Over the past five years, Medicaid enrollment in our state has increased more than 20 percent, while at the same time the number of Alabamians on food stamps has increased over 61 percent. This means that the jobs we are creating do not come with health benefits or pay enough to feed a family.
Over the course of that same five
Without a doubt, the biggest issue our state is facing is creating jobs and getting our economy back on track.
Recent reports show that our statewide unemployment rate is at 6.3 percent, which represents more than 134,000 Alabamians who can’t find a job.
We have seen thousands of jobs leave the state, while the jobs that we have been creating do not
Ever since it was passed, the Accountability Act has been controversial and politically damaging for those who supported it. The most recent and obvious example of this was the recent special election in Montgomery.
Two weeks ago, a special election was held in Montgomery to fill a state House of Representatives seat left vacant after former Rep. Jay Love resigned to
One of the most sacred things a person can trust you with is his/her money. For elected officials, this is the most important responsibility we hold. We have a duty to make sure that we are careful stewards of the taxpayers money, and that we spend your tax dollars as wisely and efficiently as possible.
But for too many politicians, this
Normally, I write my editorials about political issues facing our state is facing. But sometimes it is better to use my position as an elected official to help raise awareness for worthy causes that aren’t political but need our support.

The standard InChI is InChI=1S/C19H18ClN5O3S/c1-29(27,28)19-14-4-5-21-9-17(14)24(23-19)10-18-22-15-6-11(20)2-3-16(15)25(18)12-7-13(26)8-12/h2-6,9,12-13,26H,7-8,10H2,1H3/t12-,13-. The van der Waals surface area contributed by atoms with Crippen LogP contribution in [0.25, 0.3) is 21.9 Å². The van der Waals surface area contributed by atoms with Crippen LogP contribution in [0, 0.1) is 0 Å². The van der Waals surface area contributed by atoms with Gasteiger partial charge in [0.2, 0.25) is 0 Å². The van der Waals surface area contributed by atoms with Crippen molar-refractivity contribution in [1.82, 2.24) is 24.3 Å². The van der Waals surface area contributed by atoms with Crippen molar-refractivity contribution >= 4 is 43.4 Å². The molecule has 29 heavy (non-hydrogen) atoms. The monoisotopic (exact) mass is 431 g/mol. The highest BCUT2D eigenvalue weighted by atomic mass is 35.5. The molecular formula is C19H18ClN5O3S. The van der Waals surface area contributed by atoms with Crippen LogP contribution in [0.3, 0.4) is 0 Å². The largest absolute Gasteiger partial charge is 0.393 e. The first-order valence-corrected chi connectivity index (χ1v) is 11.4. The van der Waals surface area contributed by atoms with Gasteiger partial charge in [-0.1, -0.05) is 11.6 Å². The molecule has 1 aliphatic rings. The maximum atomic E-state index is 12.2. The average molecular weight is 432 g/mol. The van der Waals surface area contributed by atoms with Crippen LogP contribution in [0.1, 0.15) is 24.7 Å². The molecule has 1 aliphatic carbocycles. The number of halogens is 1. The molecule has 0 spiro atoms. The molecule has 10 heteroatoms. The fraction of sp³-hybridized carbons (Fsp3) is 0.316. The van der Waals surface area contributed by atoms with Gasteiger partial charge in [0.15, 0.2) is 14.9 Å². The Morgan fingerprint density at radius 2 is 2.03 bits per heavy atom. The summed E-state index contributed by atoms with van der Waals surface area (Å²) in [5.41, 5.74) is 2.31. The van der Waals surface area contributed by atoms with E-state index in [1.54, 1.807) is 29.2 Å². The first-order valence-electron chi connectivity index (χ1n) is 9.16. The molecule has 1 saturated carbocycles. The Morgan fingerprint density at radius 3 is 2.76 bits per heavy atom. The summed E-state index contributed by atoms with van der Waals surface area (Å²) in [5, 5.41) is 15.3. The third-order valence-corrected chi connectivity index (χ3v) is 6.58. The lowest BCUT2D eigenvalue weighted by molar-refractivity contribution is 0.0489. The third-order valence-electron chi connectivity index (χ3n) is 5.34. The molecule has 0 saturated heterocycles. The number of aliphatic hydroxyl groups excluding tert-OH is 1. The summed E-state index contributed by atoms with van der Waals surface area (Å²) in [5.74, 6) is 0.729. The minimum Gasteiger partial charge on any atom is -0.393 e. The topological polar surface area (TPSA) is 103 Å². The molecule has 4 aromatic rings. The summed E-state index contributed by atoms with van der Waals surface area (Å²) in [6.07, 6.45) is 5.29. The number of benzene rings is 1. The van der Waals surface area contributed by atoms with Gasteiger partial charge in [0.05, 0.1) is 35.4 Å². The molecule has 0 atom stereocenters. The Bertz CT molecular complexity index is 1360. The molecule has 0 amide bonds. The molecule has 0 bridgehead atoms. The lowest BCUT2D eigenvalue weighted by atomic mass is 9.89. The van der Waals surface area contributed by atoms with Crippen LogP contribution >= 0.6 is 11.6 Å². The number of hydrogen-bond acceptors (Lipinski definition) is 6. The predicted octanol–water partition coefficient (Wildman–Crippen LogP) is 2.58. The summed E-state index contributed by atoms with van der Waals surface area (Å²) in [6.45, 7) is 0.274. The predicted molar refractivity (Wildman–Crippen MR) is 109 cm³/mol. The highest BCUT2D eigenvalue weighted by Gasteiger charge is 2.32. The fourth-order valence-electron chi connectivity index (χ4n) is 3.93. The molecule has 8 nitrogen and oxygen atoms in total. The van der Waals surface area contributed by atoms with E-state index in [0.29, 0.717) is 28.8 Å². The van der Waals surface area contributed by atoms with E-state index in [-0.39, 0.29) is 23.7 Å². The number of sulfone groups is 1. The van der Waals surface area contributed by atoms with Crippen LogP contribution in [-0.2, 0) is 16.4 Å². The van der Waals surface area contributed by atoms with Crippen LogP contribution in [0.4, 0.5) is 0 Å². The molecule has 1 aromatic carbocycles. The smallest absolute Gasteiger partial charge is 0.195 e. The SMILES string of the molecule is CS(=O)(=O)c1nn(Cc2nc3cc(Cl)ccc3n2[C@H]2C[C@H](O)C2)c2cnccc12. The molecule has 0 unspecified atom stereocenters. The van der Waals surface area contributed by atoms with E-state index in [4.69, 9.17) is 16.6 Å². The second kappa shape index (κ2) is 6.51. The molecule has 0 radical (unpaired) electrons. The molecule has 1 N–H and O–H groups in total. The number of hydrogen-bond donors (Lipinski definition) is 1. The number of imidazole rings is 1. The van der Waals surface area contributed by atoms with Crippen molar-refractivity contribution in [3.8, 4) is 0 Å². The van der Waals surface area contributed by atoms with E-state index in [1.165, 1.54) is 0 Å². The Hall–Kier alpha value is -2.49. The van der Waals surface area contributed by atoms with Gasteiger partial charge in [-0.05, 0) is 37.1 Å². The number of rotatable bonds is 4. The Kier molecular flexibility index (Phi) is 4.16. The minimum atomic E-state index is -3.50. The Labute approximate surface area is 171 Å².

As you may be aware, October is national Breast Cancer Awareness Month. This is a time when we help raise
It’s not often that Sen. Del Marsh and I agree on political issues (take the Accountability Act, for example). But there is one issue that he and I strongly agree on, and that is the need to stop the revolving door that has become elected office.
Since the 2010 elections, there have been 10 elected officials who have resigned. Some
That is the only word to describe the state’s decision this week to raise insurance premiums on state employees instead of choosing to tap into the board’s reserves for next year.
It would be one thing if this were a small increase or if there were no other options. But this is not a small increase we are talking about.
When the Republican Supermajority in Montgomery rammed the Accountability Act through the legislature, it did so without any idea as to how much it would cost.
So when the supermajority wrote the education budget, it took a guess and set aside $40 million of your tax dollars (just for this year) to pay for tax credits to send kids in certain
One of the signs that our economy is still struggling to recover is the fact that over the past five years, Medicaid enrollment in Alabama has increased more than 20 percent. It means that more and more Alabamians are struggling to meet their basic needs.
Last year, 52 percent of the babies born in Alabama were born under care paid for
This week we celebrated Labor Day, a time to recognize and honor the contributions made by working and middle class families to our nation’s economy.
But for many families, Labor Day is just a reminder that they are unemployed or cannot find a job that comes with quality pay and benefits.
Job creation and economic growth are among the most
As the new school year has begun, the Accountability Act has once again made its way into the headlines of newspapers across Alabama.